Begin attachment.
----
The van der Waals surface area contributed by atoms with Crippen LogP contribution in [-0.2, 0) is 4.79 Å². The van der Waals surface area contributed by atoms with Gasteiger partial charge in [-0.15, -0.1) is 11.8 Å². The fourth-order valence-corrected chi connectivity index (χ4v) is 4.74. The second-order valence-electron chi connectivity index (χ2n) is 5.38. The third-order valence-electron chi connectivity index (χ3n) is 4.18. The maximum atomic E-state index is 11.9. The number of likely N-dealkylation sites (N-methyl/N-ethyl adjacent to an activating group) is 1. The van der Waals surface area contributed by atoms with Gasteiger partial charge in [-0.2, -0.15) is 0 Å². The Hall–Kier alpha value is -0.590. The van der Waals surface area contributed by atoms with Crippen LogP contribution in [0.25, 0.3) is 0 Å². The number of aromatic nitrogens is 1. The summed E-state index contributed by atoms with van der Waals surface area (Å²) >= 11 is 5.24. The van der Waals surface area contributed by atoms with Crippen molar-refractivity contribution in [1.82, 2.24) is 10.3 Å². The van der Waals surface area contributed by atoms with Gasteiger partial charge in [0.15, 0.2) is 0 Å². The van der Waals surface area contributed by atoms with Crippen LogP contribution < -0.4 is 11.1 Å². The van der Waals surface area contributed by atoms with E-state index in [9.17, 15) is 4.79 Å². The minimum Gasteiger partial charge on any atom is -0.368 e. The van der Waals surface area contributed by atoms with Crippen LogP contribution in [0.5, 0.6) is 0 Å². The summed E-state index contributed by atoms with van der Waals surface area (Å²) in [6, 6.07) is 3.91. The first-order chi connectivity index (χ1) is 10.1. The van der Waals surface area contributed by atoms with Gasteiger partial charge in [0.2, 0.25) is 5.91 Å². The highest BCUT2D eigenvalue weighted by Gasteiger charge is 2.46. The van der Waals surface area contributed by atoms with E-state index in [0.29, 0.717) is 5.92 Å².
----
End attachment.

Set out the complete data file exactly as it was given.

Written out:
The van der Waals surface area contributed by atoms with Crippen LogP contribution in [-0.2, 0) is 4.79 Å². The van der Waals surface area contributed by atoms with Gasteiger partial charge in [-0.15, -0.1) is 11.8 Å². The fourth-order valence-corrected chi connectivity index (χ4v) is 4.74. The second-order valence-electron chi connectivity index (χ2n) is 5.38. The third-order valence-electron chi connectivity index (χ3n) is 4.18. The maximum atomic E-state index is 11.9. The number of likely N-dealkylation sites (N-methyl/N-ethyl adjacent to an activating group) is 1. The van der Waals surface area contributed by atoms with Gasteiger partial charge in [-0.2, -0.15) is 0 Å². The Hall–Kier alpha value is -0.590. The van der Waals surface area contributed by atoms with Crippen LogP contribution in [0.25, 0.3) is 0 Å². The number of aromatic nitrogens is 1. The summed E-state index contributed by atoms with van der Waals surface area (Å²) >= 11 is 5.24. The van der Waals surface area contributed by atoms with Crippen molar-refractivity contribution in [1.82, 2.24) is 10.3 Å². The van der Waals surface area contributed by atoms with Gasteiger partial charge in [0.15, 0.2) is 0 Å². The van der Waals surface area contributed by atoms with Crippen LogP contribution < -0.4 is 11.1 Å². The van der Waals surface area contributed by atoms with E-state index in [9.17, 15) is 4.79 Å². The minimum Gasteiger partial charge on any atom is -0.368 e. The van der Waals surface area contributed by atoms with Crippen LogP contribution in [0.5, 0.6) is 0 Å². The summed E-state index contributed by atoms with van der Waals surface area (Å²) in [6, 6.07) is 3.91. The first-order chi connectivity index (χ1) is 10.1. The van der Waals surface area contributed by atoms with Gasteiger partial charge in [0.2, 0.25) is 5.91 Å². The highest BCUT2D eigenvalue weighted by Gasteiger charge is 2.46. The van der Waals surface area contributed by atoms with E-state index in [0.29, 0.717) is 5.92 Å².